Raymundo Beltran with Matthew King at the Wild Card
The Chinese Guy
Jeremy Lin. Lin-sanity. What are we to make of the Cinderella of the NBA? The guy no one noticed until he was pulled off the bench when other players were either injured or unable to play; the guy so low on the roster, he was sleeping on a friend's couch because he wasn't sure how long he was going to be a New York Knick.
Since his debut, Twitter has exploded with his hashtag, the Knicks Facebook page has over 500% more views and the online traffic to the Knicks' website has increased 3,000%, according to USA Today.
From Charlie Chan to Bruce Lee to Jeremy Lin
Here we have a real Asian-American hero. The son of Taiwanese immigrants that saw him through public school to Harvard. His father taught him basketball a the local YMCA, rounding out a balanced diet of education and sports. Not only is he breaking the stereotype of the NBA basketball player, he is also forging the same path Bruce Lee created when he became a Kung Fu hero and smashed the cliché that Hollywood created of the effeminate "Chinaman".
What Now, Tiger Mom?
But the big question is, what does this do to Chinese-American parents who have enrolled their children in multiple SAT tutoring schools? What do they say when everyone, even Grandmother, is screaming, "LIN SHU-HOW!" every time he appears on the television? This is the best thing that could ever happen for Tiger and Soccer Moms. Jeremy Lin proves both their points: Get good grades and be the best at your chosen sport.
I am a hybrid of the Tiger and Soccer Mom.
My son Matthew is a boxer at the Wild Card; his trainer is Pepe Reilly, a U.S. Olympian trainer and boxer. Matthew started boxing with Pepe at the age of 13. He was a short chubby kid that put up with the rigorous weekly training and now 7 years later, he is a 6-foot tall welterweight. Matthew was diagnosed with a learning disability at the age of 5, he was a late reader and writer, but scored high on visualization. He was put in special education classes and kids labeled him the way they do at schools. He pushed through at school and in the boxing ring with no complaints. Now he is in his junior year at CalArts, a tutor to high school kids in the school's Community Arts Partnership and in the top percentile of his class. He was taught that to do what you love, meant you had to work hard and not wait for it to be handed to you.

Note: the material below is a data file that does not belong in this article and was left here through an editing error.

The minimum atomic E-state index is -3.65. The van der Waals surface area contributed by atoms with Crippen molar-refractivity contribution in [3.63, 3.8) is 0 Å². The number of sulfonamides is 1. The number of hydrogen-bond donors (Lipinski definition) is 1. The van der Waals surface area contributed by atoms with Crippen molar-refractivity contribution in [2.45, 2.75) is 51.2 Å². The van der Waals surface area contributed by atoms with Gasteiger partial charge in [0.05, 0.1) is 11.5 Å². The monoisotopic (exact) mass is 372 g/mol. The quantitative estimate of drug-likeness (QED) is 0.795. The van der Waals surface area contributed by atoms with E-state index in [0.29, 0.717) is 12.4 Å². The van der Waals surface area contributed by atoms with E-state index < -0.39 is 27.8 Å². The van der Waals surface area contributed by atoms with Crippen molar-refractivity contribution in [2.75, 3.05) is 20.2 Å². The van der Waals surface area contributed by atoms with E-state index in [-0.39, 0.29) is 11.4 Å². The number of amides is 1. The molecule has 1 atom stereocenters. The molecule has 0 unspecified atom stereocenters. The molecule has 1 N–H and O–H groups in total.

Love What You Do
Jeremy Lin is more than a symbol for Asian Americans, he is also what Tiger Moms will point to when they want to give an example of a humble, hard working and well-rounded adult. Soccer Moms will point to his ability to study and play - "see he got into Harvard and was also was the captain of his high school basketball team!" Both will agree that loving what you do doesn't come easy - you have to work for it.
And what all Moms want for their kids is for them to grow up loving what they do and to give it their best.
Image: Ophelia Chong / Raymundo Beltran and Matthew King at the Wild Card
Artist, designer and teacher Ophelia Chong explores her adopted city of Los Angeles with an eye and ear for the small moments that tests the duality of being an Asian American. Join her on her journey every Thursday on KCET's SoCal blog